Democratic presidential candidate Barack Obama plans to visit the Middle East and Europe this summer, taking time off from campaigning in the United States in an effort to boost his foreign policy credentials.
Obama's campaign told AP the likely nominee will travel to Jordan, Israel, Germany, France and the United Kingdom. The Illinois senator also has said he intends to visit Iraq and Afghanistan this summer; his campaign would not say whether those stops would be part of the trip to the Middle East and Europe.
The campaign also would not disclose the dates of any of the plans in an attempt to protect Obama's security. Obama's campaign manager said this past week that Iraq and Afghanistan would be part of an official congressional trip. The other stops are part of a campaign-funded visit.
It is unusual for a presidential candidate to travel internationally so close to Election Day, especially in a closely fought campaign. Obama had considered such a trip last year, but the competitive primary with Sen. Hillary Rodham Clinton made it too risky to spend time away from early primary states.
Obama foreign policy adviser Denis McDonough said the senator wants to consult with leaders of some important US allies about common challenges, including terrorism, nuclear proliferation, climate change, Iraq, Afghanistan and Iran.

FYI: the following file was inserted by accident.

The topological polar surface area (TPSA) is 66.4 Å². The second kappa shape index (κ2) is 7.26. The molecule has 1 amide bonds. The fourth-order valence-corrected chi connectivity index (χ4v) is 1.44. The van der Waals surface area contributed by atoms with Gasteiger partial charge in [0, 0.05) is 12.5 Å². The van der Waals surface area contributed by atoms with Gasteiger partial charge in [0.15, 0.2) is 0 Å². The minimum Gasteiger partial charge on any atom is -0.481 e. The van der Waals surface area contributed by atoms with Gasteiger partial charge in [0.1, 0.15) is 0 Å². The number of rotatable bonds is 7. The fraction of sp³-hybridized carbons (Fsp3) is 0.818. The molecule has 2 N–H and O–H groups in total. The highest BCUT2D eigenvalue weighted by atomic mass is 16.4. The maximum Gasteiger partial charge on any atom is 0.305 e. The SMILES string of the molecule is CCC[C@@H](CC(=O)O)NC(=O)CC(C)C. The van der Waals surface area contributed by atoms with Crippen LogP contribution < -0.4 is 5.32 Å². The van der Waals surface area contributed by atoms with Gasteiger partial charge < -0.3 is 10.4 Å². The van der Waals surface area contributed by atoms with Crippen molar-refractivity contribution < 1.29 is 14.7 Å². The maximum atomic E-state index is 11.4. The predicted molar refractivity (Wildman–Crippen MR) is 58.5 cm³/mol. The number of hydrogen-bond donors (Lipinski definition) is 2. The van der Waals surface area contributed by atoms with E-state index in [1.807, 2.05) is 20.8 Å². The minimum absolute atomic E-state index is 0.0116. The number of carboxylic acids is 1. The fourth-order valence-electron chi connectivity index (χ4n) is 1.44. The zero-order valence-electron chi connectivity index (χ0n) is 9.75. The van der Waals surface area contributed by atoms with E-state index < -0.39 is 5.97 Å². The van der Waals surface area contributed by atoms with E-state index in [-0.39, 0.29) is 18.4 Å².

Likely to improve America's standing"He obviously wants to consult with the leaders of those countries but also find an opportunity to speak to the people of those countries about our shared values and goals," McDonough said in an interview Saturday.
The stop in Israel could help improve Obama's standing among Jewish voters. Some Jews are concerned about Obama's willingness to speak with Middle Eastern nations that oppose Israel, while others wonder whether he is a closet Muslim.
Obama's father and stepfather were both Muslim and he spent part of his childhood in Indonesia, a largely Muslim country. But he says he is a Christian, was a longtime member of Chicago's Trinity United Church and attended secular and Catholic schools.
The trip also will help address Republican rival John McCain's criticism that the first-term Illinois senator lacks the international experience to be commander in chief.
In particular, McCain and the Republican Party have sought to make the case that Obama has not observed conditions in Iraq closely enough to determine whether his plan to remove all combat troops within 16 months is the right course of action.
Obama made his only trip to Iraq in January 2006 as part of a congressional delegation. McCain, a senator from Arizona and Vietnam War veteran, has been to Iraq eight times, most recently in March.
An Associated Press-Yahoo News poll taken this month found that 61% of those surveyed see McCain as a good military leader, compared with 27% for Obama.
But they see Obama as more likely to improve America's standing in the world, 43% to 33% who said the same about McCain.